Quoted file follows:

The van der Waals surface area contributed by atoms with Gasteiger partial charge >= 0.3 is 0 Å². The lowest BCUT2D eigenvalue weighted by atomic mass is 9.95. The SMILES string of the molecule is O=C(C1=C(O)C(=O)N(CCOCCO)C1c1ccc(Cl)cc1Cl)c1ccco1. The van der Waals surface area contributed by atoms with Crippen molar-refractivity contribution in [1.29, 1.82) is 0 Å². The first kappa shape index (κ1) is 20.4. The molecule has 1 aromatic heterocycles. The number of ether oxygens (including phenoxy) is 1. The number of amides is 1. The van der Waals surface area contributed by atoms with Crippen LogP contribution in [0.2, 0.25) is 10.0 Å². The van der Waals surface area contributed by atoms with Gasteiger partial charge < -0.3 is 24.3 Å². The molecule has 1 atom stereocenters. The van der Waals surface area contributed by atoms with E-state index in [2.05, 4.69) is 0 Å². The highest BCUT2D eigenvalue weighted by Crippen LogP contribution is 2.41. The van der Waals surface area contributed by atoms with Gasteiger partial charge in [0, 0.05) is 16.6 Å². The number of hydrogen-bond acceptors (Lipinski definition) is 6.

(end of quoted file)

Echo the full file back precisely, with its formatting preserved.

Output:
The van der Waals surface area contributed by atoms with Gasteiger partial charge >= 0.3 is 0 Å². The lowest BCUT2D eigenvalue weighted by atomic mass is 9.95. The SMILES string of the molecule is O=C(C1=C(O)C(=O)N(CCOCCO)C1c1ccc(Cl)cc1Cl)c1ccco1. The van der Waals surface area contributed by atoms with Crippen molar-refractivity contribution in [1.29, 1.82) is 0 Å². The first kappa shape index (κ1) is 20.4. The molecule has 1 aromatic heterocycles. The number of ether oxygens (including phenoxy) is 1. The number of amides is 1. The van der Waals surface area contributed by atoms with Crippen LogP contribution in [0.2, 0.25) is 10.0 Å². The van der Waals surface area contributed by atoms with Gasteiger partial charge < -0.3 is 24.3 Å². The molecule has 1 atom stereocenters. The van der Waals surface area contributed by atoms with E-state index in [2.05, 4.69) is 0 Å². The highest BCUT2D eigenvalue weighted by Crippen LogP contribution is 2.41. The van der Waals surface area contributed by atoms with Gasteiger partial charge in [0, 0.05) is 16.6 Å². The number of hydrogen-bond acceptors (Lipinski definition) is 6.